To preserve them, mix 1/4 cup of lemon juice, a splash of vinegar and a quart of water with 1-2 tablespoons salt and boil it. Stuff the wrapped leaves into a Mason jar and pour the hot mixture over them. Seal the jars and process in a boiling-water bath for 15 minutes. Or keep in the fridge.
What to stuff the mallow with? Apparently the Turks use a combination of lamb and rice and serve these hot. I did not feel like doing this, though, so I started looking for dolmas recipes.
There are hundreds on the web. Some “authentic,” some modern. Basically the only thing I can tell you is that you can use whatever the hell you want. My only caveat to such license is that if you use rice, you must use short- or medium-grained rice. Long-grained rice sets up hard when you eat it cold; it’s like eating twigs.
My dolma recipe consisted of an overly garlicky arugula pesto I was experimenting with, carnaroli risotto rice, some sauteed hedgehog mushrooms I’d gotten from Earthy Delights, shallot and olive oil.
Result? Not too shabby. The mallow-as-wrapper is more tender than a grape leaf, so it has a tendency to tear easier. But it added an almost meaty element — the leaf has a firm bite to it and seems far more substantial than it really is; it’s hard to explain. The filling rocked, especially cold. We ate these for lunch for a week.
Mallow grows all over the country, and it ought to be around now in side lots and disturbed places back East. It is fading here in California, with its leaves getting attacked by bugs and generally becoming tougher. If you find some mallow in a quiet place, it still be might worth picking. But don’t wait too long…
STUFFED MALLOW or GRAPE LEAVES
After reading any number of recipes for stuffed grape leaves, variously known as dolmas or dolmades depending on which side of the Aegean you live on, I came to the conclusion that really anything goes when it comes to fillings. This particular filling came together from some random things I had in my house at the time. Onion, some mushrooms, and a batch of arugula pesto I’d made a few days before. I mixed this with half-cooked short-grain rice and went to town. The use of short- or medium-grain rice is vital — if you are using rice. Long-grain rice tastes terrible cold.
As for the arugula pesto and hedgehog mushrooms, I know they are pretty esoteric, but this recipe would be just fine with regular pesto and any nice mushroom, chopped fine. Go for wild ones if you can get them, but even the little brown cremini mushrooms would be good. And you can buy hedgehogs and other wild mushrooms online through Earthy Delights.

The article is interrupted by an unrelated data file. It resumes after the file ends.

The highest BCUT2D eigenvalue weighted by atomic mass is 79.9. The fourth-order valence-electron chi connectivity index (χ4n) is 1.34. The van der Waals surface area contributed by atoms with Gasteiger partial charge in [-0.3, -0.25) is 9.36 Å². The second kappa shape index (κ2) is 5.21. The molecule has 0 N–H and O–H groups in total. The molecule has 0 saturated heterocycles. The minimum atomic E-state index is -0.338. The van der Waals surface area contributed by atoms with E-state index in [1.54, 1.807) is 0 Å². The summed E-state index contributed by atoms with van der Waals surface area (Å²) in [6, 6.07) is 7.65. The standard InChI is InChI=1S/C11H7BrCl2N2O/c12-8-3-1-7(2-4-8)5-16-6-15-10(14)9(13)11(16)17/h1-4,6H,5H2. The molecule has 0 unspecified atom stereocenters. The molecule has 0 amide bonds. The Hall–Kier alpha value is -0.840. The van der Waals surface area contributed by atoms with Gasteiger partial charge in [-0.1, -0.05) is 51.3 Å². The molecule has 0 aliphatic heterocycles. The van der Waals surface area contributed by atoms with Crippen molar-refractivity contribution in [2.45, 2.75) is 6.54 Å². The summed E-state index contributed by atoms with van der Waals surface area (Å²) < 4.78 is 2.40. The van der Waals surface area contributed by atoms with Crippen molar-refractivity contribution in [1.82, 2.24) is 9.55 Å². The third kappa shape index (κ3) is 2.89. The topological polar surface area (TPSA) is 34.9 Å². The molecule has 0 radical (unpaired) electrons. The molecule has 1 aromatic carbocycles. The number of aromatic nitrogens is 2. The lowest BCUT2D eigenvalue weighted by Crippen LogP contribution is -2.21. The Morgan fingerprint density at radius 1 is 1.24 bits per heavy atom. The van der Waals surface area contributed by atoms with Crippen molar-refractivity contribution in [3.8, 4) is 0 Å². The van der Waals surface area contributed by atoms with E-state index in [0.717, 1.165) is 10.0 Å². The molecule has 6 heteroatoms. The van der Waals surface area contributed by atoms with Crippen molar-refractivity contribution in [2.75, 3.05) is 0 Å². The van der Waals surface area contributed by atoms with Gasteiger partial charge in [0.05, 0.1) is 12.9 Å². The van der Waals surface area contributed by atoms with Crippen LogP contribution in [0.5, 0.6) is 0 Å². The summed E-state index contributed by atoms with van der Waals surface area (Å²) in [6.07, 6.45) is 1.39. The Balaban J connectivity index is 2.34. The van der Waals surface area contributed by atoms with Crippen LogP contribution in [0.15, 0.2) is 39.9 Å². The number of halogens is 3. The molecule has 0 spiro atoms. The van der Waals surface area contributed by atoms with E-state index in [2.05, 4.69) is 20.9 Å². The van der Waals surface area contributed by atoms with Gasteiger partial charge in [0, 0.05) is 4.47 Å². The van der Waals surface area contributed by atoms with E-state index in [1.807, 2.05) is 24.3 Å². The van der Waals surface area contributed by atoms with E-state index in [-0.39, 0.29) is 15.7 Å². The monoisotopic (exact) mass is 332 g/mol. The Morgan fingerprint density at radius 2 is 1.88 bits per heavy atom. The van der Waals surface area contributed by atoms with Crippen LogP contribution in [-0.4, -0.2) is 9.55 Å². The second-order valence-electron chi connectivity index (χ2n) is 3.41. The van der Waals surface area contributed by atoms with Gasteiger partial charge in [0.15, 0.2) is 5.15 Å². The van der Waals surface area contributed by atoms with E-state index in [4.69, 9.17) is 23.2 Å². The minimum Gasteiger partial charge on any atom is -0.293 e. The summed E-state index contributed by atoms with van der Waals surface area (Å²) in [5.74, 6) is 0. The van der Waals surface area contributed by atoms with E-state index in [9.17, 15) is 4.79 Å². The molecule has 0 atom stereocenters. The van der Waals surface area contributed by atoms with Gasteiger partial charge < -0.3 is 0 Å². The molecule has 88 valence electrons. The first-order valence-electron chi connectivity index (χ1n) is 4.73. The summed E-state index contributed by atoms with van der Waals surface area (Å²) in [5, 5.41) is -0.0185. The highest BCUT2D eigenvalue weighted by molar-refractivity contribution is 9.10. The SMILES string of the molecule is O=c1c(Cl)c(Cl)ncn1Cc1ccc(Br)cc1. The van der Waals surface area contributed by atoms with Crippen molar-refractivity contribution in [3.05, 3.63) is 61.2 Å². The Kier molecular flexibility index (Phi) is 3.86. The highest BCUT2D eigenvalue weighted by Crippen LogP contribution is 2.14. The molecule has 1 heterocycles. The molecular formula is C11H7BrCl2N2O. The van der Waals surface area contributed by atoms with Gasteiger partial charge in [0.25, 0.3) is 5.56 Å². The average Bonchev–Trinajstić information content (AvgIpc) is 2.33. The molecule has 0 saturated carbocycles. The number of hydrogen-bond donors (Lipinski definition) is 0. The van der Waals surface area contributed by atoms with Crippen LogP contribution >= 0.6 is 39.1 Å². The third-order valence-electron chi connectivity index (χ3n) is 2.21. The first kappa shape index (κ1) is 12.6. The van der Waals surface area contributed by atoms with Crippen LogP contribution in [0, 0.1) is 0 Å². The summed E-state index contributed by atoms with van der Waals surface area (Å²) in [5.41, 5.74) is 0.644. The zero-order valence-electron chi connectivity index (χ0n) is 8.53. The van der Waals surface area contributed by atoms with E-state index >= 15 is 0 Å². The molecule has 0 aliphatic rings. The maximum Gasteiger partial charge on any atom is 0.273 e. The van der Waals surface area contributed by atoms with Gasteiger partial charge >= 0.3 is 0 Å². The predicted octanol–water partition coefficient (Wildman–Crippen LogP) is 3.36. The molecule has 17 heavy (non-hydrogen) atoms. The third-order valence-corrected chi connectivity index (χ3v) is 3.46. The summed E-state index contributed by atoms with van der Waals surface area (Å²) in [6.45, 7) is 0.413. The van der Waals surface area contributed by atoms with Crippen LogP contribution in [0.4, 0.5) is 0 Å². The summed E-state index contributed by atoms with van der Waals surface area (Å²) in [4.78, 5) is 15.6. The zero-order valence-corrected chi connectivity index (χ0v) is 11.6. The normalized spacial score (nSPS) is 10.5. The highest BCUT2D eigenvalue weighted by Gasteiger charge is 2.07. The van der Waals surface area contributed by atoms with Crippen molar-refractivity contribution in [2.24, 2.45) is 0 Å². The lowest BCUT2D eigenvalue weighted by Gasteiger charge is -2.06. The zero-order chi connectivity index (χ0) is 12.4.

To fold the dolmas, you lay the leaf smooth side down, bottom facing you. Put about a tablespoon of filling in a little log alongside the bottom, stretching from side to side toward the leaf edges. leave at least a half-inch of space on either edge. Fold up from the bottom once, then fold over the sides and roll up. It takes some practice, as you will learn how much tension you can put on the dolma before the leaf rips.
Makes about 20 dolmas
Prep Time: 45 minutes
Cook Time: 60 minutes
- 1 cup short or medium-grain rice
- 1/2 onion, finely chopped
- 1/2 pound hedgehog or other mushrooms, finely chopped
- 1/3 cup pesto
- 3 tablespoons olive oil
- Grape or mallow leaves
- Get a large frying pan hot over high heat. Add the mushrooms and shake the pan often until they release their water. When most of the water is gone, add the onion and the olive oil and a little salt. Toss to combine.
- Saute this over high heat until the onion begins to color, then add the rice. Toss to combine.
- Toast for a minute, then add 1 cup of water and a little salt. Turn the heat to medium and let the water cook away.
- When it is absorbed, turn off the heat and let the rice cool.
- Add the pesto and toss to combine. You can add a little olive oil if you have a dryish pesto.
- Grape and mallow leaves come in different sizes, so adjust the amount of filling as needed when you fill them. It should always be about a tablespoon, though.
- Line up your dolmas seam side down on a perforated vegetable steam insert, Chinese steamer or even on the bottom of a pan. Nestle them in snug against each other, and it is OK to stack them up to three levels high.
- Mallow leaves don’t need to be weighed down, but grape leaves benefit from it. Lay a plate over the dolmas when you put them in to the pot you are about to steam them in. I use a large stockpot.
- Put in enough water to come up just under the level of the dolmas, cover and bring to a boil. Steam gently for 40 minutes to an hour — why the difference? Depends on how fresh your rice is, and how much water it soaked up initially. Better to err on the long side than the short, as no one likes crunchy rice…
- Serve warm or at room temperature. Dolmas will keep for a week in the fridge.